Anyone having served their country as a United States Marine is likely to have traveled on Vandegrift Boulevard while stationed at Camp Pendleton, California. One engages Vandegrift Boulevard at the Main Gate just off I-5 in Oceanside, and after making the long trek through the Camp, exits at the San Luis Rey Gate. Vandegrift Boulevard continues into Oceanside until its intersection at College Boulevard, its terminus. Vandegrift Boulevard is named in honor of Alexander Archer Vandegrift: the Marine Corps’ first four-star general, eighteenth Commandant of the Marine Corps, and holder of the Medal of Honor and Navy Cross.
Called Archie by his close friends, Vandegrift was born on March 13, 1887 in Charlottesville, Virginia. His father, of Dutch descent, was an architect and a building contractor, but from an early age young Vandegrift expressed an interest in the military, both from reading military history and from stories of his own ancestors who fought in various conflicts. He studied at the University of Virginia for three years and the participated in a week-long competition in 1908 in his quest to obtain a commission in the United States Marines Corps. He received his commission to Second Lieutenant on January 22, 1909. Later than year, while assigned to the Marine Corps Schools at Quantico, Virginia, Vandegrift penned an essay entitled, “Aviation: Calvary of the Future.” Nearly thirty years later, while serving as Commandant, Vandegrift would spearhead the use of rotor aircraft for air (vertical) assault.
General Vandegrift’s service at Quantico was a shaky start for his career, however. Numerous disciplinary infractions resulted in poor fitness report evaluations, including one comment by the Commandant of Marine Corps Schools, “This officer has not shown that he appreciates the responsibilities of his position as an officer and unless there is decisive improvement, his relations will not be to the advantage of the service.” In the modern day, these remarks would most assuredly result in a lieutenant’s separation after his obligatory period. Vandegrift did turn himself around, however, and in the following year he was rated “excellent.”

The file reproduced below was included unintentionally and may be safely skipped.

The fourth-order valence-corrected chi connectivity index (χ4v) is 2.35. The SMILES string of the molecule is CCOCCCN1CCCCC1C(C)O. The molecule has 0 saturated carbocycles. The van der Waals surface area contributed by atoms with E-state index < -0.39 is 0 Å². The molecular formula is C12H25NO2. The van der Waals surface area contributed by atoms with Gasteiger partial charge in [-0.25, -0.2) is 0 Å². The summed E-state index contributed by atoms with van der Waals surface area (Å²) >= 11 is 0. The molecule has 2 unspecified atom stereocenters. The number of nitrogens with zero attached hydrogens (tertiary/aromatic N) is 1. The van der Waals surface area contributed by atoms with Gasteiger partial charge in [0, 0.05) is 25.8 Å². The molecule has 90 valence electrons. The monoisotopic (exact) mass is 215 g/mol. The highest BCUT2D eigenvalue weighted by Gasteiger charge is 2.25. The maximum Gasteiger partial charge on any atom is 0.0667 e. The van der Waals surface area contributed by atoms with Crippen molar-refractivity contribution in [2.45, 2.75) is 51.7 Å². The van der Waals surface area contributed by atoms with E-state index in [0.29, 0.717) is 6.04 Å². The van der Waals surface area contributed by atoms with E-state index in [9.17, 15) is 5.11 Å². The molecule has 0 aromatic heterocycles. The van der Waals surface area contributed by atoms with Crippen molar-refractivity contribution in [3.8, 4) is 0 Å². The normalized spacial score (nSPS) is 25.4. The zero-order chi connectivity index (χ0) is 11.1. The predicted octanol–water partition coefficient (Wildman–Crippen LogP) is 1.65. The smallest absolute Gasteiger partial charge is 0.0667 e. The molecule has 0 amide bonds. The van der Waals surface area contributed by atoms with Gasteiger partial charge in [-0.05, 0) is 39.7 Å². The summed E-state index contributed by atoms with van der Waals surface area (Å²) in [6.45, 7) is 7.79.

After completing his studies at the Marine Corps Schools, Vandegrift attended further training at Port Royal Island, South Carolina (today, the home of the Marine Corps Recruit Depot, Parris Island, South Carolina). In 1910, Vandegrift was ordered to the Marine Corps Barracks, Navy Yard, Portsmouth, New Hampshire. Between 1912 and 1914, Vandegrift was detached from the Barracks to duties at sea and on foreign shore. He first went to Cuba, and then to Nicaragua where he participated in the bombardment, assault, and capture of Coyotepe. He subsequently participated in the engagement and occupation of Vera Cruz, Mexico.
Following his promotion to First Lieutenant in 1914, Vandegrift attended the Advance Base Course at Marine Barracks, Philadelphia. He was afterward ordered to the 1st Marines, with whom he participated in combat against hostile Cacos bandits at Le Trou and Fort Capois, Haiti. After his promotion to Captain in August 1916, Vandegrift was assigned to the Haitian Constabulary at Port-au-Prince, where he remained until 1918. After returning to the United States for one year, he rejoined the Constabulary in 1919. He was promoted to Major in June 1920.